- AG&S’ evaluation of the 0.3C/decade future BAU projection as a backcast over 1851-1975 is absurd. They write, “It is not unreasonable, then, to suppose for the purposes of our validation illustration that scientists in 1850 had noticed that the increasing industrialization of the world was resulting in exponential growth in ‘greenhouse gases’ and to project that this would lead to global warming of 0.03Â°C per year.” Actually, it’s completely unreasonable. Many figures in the 1990 FAR clearly indicate that the 0.3C/decade projection was not valid on [-infinity,infinity]. For example, figures 6, 8, and 9 from the SPM – just a few pages from material cited by AG&S – clearly show a gentle trend <0.05C/decade through 1950. Furthermore, even the most rudimentary understanding of the dynamics of GHG and heat accumulation is sufficient to realize that one would not expect a linear historic temperature trend to emerge from the emissions signal.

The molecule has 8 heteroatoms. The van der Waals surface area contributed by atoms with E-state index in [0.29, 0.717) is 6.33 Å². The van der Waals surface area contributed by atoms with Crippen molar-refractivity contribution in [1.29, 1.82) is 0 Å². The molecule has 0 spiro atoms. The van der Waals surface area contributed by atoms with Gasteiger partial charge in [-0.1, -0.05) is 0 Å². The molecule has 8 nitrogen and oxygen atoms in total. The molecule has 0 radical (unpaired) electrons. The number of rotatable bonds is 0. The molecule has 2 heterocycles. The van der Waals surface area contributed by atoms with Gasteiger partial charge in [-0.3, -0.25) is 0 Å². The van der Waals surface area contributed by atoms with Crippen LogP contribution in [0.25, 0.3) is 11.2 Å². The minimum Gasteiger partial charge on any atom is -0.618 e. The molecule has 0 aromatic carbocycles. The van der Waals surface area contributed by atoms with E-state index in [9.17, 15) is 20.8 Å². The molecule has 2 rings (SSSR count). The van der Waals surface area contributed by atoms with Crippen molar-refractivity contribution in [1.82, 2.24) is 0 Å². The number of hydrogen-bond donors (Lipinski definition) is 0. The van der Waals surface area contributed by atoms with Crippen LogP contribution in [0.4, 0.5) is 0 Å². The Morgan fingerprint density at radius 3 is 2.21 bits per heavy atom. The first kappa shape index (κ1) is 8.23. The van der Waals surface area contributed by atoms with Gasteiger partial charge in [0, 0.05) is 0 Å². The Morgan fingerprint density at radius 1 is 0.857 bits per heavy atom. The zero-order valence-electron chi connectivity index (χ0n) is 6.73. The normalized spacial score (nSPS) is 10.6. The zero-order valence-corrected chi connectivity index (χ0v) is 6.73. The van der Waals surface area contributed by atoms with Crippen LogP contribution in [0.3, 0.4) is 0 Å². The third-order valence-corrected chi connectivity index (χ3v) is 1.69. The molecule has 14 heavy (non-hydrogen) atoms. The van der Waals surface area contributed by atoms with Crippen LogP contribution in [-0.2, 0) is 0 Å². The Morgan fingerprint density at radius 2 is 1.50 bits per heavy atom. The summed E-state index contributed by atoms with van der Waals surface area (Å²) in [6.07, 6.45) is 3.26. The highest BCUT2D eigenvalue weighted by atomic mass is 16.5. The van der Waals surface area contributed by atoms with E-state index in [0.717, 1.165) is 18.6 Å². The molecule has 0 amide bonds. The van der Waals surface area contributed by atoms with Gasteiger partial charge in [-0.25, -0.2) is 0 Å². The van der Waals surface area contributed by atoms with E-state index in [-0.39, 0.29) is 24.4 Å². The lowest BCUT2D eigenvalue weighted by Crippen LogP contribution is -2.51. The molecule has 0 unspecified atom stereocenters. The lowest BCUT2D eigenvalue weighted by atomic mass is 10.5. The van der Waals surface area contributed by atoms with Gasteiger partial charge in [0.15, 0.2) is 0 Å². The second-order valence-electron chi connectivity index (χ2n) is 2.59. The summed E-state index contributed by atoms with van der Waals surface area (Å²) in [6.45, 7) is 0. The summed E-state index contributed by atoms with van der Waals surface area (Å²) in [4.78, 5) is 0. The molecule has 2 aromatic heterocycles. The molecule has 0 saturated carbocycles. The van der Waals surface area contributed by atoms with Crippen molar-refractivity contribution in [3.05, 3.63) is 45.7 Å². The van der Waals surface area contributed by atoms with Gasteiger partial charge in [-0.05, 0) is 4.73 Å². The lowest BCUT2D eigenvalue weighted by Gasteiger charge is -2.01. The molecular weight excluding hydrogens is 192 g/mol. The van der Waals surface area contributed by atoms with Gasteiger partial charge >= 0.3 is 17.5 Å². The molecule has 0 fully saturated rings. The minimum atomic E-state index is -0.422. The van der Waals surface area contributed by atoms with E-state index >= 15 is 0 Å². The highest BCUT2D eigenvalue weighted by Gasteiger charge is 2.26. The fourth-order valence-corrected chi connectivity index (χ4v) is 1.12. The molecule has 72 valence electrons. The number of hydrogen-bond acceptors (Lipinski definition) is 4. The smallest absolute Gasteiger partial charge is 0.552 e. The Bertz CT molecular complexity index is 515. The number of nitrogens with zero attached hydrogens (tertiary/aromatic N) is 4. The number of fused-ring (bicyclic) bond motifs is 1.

How do AG&S arrive at this sorry state? Their article embodies a “sh!t happens” epistemology. They write, “The belief that ‘things have changed’ and the future cannot be judged by the past is common, but invalid.” The problem is, one can say with equal confidence that, “the belief that ‘things never change’ and the past reveals the future is common, but invalid.” In reality, there are predictable phenomena (the orbits of the planets) and unpredictable ones (the fall of the Berlin wall). AG&S have failed to establish that climate is unpredictable or to provide us with an appropriate method for deciding whether it is predictable or not. Nor have they given us any insight into how to know or what to do if we can’t decide. Doing nothing because we think we don’t know anything is probably better than sacrificing virgins to the gods, but it doesn’t strike me as a robust strategy.